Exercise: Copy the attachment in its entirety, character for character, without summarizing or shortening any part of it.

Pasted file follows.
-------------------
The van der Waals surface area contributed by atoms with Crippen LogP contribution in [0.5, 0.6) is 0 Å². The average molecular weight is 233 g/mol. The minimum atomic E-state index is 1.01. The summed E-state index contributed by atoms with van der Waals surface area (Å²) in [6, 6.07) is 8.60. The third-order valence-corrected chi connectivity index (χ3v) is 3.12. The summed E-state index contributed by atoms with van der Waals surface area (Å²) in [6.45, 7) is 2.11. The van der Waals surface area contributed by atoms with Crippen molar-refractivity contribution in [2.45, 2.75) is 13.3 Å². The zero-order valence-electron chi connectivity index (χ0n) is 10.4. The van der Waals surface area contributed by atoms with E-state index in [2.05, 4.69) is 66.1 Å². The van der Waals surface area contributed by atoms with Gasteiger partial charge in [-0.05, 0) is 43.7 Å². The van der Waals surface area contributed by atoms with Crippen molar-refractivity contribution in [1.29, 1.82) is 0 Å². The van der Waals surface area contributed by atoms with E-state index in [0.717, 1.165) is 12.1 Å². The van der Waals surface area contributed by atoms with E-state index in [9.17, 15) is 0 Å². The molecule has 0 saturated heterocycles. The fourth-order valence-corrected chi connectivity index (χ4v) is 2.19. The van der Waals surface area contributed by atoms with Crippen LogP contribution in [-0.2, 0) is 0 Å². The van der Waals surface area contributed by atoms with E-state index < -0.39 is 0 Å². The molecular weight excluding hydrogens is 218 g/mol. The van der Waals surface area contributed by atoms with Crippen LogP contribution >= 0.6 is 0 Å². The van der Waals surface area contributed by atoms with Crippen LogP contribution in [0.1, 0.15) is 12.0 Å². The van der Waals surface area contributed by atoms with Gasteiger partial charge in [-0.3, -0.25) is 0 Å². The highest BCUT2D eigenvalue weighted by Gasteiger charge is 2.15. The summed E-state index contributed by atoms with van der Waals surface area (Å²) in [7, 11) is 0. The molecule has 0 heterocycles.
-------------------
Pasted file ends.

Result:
The van der Waals surface area contributed by atoms with Crippen LogP contribution in [0.5, 0.6) is 0 Å². The average molecular weight is 233 g/mol. The minimum atomic E-state index is 1.01. The summed E-state index contributed by atoms with van der Waals surface area (Å²) in [6, 6.07) is 8.60. The third-order valence-corrected chi connectivity index (χ3v) is 3.12. The summed E-state index contributed by atoms with van der Waals surface area (Å²) in [6.45, 7) is 2.11. The van der Waals surface area contributed by atoms with Crippen molar-refractivity contribution in [2.45, 2.75) is 13.3 Å². The zero-order valence-electron chi connectivity index (χ0n) is 10.4. The van der Waals surface area contributed by atoms with E-state index in [2.05, 4.69) is 66.1 Å². The van der Waals surface area contributed by atoms with Gasteiger partial charge in [-0.05, 0) is 43.7 Å². The van der Waals surface area contributed by atoms with Crippen molar-refractivity contribution in [1.29, 1.82) is 0 Å². The van der Waals surface area contributed by atoms with E-state index in [0.717, 1.165) is 12.1 Å². The van der Waals surface area contributed by atoms with E-state index in [9.17, 15) is 0 Å². The molecule has 0 saturated heterocycles. The fourth-order valence-corrected chi connectivity index (χ4v) is 2.19. The van der Waals surface area contributed by atoms with Crippen LogP contribution in [-0.2, 0) is 0 Å². The van der Waals surface area contributed by atoms with E-state index < -0.39 is 0 Å². The molecular weight excluding hydrogens is 218 g/mol. The van der Waals surface area contributed by atoms with Crippen LogP contribution >= 0.6 is 0 Å². The van der Waals surface area contributed by atoms with Crippen LogP contribution in [0.1, 0.15) is 12.0 Å². The van der Waals surface area contributed by atoms with Gasteiger partial charge in [-0.3, -0.25) is 0 Å². The highest BCUT2D eigenvalue weighted by Gasteiger charge is 2.15. The summed E-state index contributed by atoms with van der Waals surface area (Å²) in [7, 11) is 0. The molecule has 0 heterocycles.